[12] Kai Guo, “Brief review of Shuotian Canal project,” Optim Capital Constr 13 (1993) :1–5

[13] See (9)

[14] Selina Ho,"River politics: China's policies in the Mekong and the Brahmaputra in comparative perspective", Journal of Contemporary China 23, no. 85 (2014): 1-20.

[15]  Ibid.

[16] See (9)

[17] Amit Ranjan, "India-China MoU on Transboundary Rivers," Indian Council if World Affairs, (November 2013)

[18] See (4)

[19]International Charter Space and Major Disasters”. UN-SPIDER, accessed November 30, 2019.

[20]China, Russia, France share satellite data on Assam floods”. The Hindu, July 26, 2019.

[21] Datta, B. and V.P. Singh, “Hydrology,” in The Brahmaputra Basin Water Resources, ed. V.P. Singh, N. Sharma, C. Shekhar and P Ojha (Boston: Kluwer Academic Publishers, 2004) 139-95

[22] Hu Weijia, “India needn’t be overly sensitive to Tibet’s plan to develop hydropower resources,” Global Times, November 22, 2017

[23] Global Administrative Areas. 2012. GADM database of Global Administrative Areas, version 2.0. (online).

[24] CEO Water Mandate. 2016. Interactive Database of the World's River Basins.

[25] Walter. W. Immerzeel, Ludovicus P. H. van Beek, and Marc F. P. Bierkens, “Climate change will affect the Asian water towers.” Science 328, 5984 (2010): 1382-1385. 10.1126/science.1183188

[26] Wenhao Dong, Yanluan Lin, Jonathon S. Wright, Yi Ming, Yuanyu Xie, Bin Wang, Yong Luo, Wenyu Huang, Jianbin Huang, Lei Wang, Lide Tian, Yiran Peng, and Fanghua Xu, “Summer rainfall over the southwestern Tibetan Plateau controlled by deep convection over the Indian subcontinent,” Nature communications 7, 10925 (2016). 10.1038/ncomms10925

[27] See (4)

[28] See (4)

[29] See (4)

[30] World Weather Online. Date for the period between 2009 and 2018. Accessed May 22, 2018.

[31] See (4)

[32] See (30)

[33] See (4)

[34] Ibid.

[35] Chong Jiang, Linbo Zhang, Daiqing Li, and Fen Li, “Water discharge and sediment load changes in China: change patterns, causes, and implications," Water 7, no. 10 (2015): 5849-5875

[36] See (21)

[37] Mingyong Cai,Shengtian Yang ,Changsen Zhao, Qiuwen Zhou, and Lipeng Hou,“Insight into runoff characteristics using hydrological modeling in the data-scarce southern Tibetan Plateau: Past, present, and future”. PLOS ONE 12, 5 (2017).

[38] See (21)

[39] See (37)

[40] Leilei Zhang, Fengge Su, Daqing Yang, Zhenchun Hao, and Kai Tong. "Discharge regime and simulation for the upstream of major rivers over Tibetan Plateau”. Journal of Geophysical Research: Atmospheres, 118,15 (2013): 8500-8518.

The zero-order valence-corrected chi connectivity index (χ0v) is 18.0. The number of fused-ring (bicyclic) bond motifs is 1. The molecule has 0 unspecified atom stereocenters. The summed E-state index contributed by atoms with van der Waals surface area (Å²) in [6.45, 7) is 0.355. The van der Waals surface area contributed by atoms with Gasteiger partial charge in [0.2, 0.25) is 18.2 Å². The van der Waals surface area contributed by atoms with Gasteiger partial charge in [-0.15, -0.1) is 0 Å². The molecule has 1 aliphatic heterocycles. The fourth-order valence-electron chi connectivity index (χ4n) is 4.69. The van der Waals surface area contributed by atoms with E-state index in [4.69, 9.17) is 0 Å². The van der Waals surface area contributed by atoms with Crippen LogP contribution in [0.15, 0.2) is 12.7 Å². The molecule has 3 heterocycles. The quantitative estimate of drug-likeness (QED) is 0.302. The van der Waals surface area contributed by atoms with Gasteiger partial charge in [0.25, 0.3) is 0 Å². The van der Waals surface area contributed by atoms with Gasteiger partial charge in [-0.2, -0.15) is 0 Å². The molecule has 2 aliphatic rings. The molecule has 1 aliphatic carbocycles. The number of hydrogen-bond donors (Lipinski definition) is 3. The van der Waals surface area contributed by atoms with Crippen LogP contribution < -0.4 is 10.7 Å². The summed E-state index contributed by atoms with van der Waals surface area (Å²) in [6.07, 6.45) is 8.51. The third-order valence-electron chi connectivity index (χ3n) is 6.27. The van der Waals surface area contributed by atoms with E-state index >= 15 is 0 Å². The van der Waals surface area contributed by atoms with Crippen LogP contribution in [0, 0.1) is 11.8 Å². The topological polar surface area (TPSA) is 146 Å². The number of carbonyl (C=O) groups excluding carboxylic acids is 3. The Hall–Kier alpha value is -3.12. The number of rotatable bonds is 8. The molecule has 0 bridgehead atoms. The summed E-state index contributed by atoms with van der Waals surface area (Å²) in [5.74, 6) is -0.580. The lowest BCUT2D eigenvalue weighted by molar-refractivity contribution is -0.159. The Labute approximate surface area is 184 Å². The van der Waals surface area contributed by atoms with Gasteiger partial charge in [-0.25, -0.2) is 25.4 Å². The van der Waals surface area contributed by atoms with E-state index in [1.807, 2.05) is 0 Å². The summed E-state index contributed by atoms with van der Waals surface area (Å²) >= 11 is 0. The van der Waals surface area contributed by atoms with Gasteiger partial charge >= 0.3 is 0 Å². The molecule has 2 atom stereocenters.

[41] See (21)

[42] Friedrich-Schiller University, “Twinning European and South Asian River Basins to enhance capacity and implement adaptive management approaches”, September 2008.

[43] See (21)

[44] Chong jiang, Linbo Zhang, Daiqing Li, and Fen Li, "Water discharge and sediment load changes in China: change patterns, causes, and implications.," Water 7, no. 10 (2015): 5849-5875

[45] Junxiong Huang, Xu Zongxue, and Gong Tongliang, “Characteristics and driving factors of the runoff variations in the Yarlung Zangbo River,” Journal of China Hydrology. 27,5 (2007): 31–35 (in Chinese)

[46] Standing committee on water resources (2011-2012), Ministry of Water Resources.  Augmentation of depleted ground water level, sustainable development, conservation, management, use of ground water and prevention of water pollution. March 2012.

[47] Lan Cuo, Yongxin Zhangb, Fuxin Zhua and Liqiao Lianga, “Characteristics and changes of streamflow on the Tibetan Plateau: A review,” Journal of Hydrology: Regional Studies. 2 (2014): 49-68

[48] J. N. Sharma, “Rivers, Water resources of the Brahmaputra: Viabilities and apprehensions.” Proceedings of the National Seminar on Linking the Major Rivers of India: Possibilities and Apprehensions (2003).

[49] Brahmaputra Board, “Part-1: Main stem.” In Additional Volume for Master Plan of Brahmaputra basin. India: Brahmaputra Board (1995)

[50] WAPCOS [Water and Power Consultancy Services (India)], Morphological Studies of the River Brahmaputra. New Delhi: North Eastern Council. Govt. of India (1993).

[51] See (49)

[52] Zhaoyin Wang, Zhiwei Li, Mengzhen Xu, and Guoan Yu, River Morphodynamics and Stream Ecology of the Qinghai-Tibet Plateau (Florida: CRC Press, 2016)

[53] Bodo Bookhagen, "Appearance of extreme monsoonal rainfall events and their impact on erosion in the Himalaya," Geomatics, Natural Hazards and Risk, 1,1(2010): 37-50

[54] See (21)

[55] See (3)

[56]China cannot rob us of Brahmaputra”. The Hindu Business Line, November, 2017.

[57] Central Water Commission,“Jalansh – The Monthly Newsletter of Central Water Commission,” Issue 4, 2018.

The views expressed above belong to the author(s). ORF research and analyses now available on Telegram! Click here to access our curated content — blogs, longforms and interviews.


Nilanjan Ghosh

Nilanjan Ghosh

Dr. Nilanjan Ghosh is a Director at the Observer Research Foundation (ORF), India. In that capacity, he heads two centres at the Foundation, namely, the ...

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Jayanta Bandyopadhyay

Jayanta Bandyopadhyay

Jayanta Bandyopadhyay is a Visiting Distinguished Fellow. He is a researcher and author on science and the natural environment. He received his Ph. D. in ...

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Sayanangshu Modak

Sayanangshu Modak

Sayanangshu Modak was a Junior Fellow at ORFs Kolkata centre. He works on the broad themes of transboundary water governance hydro-diplomacy and flood-risk management.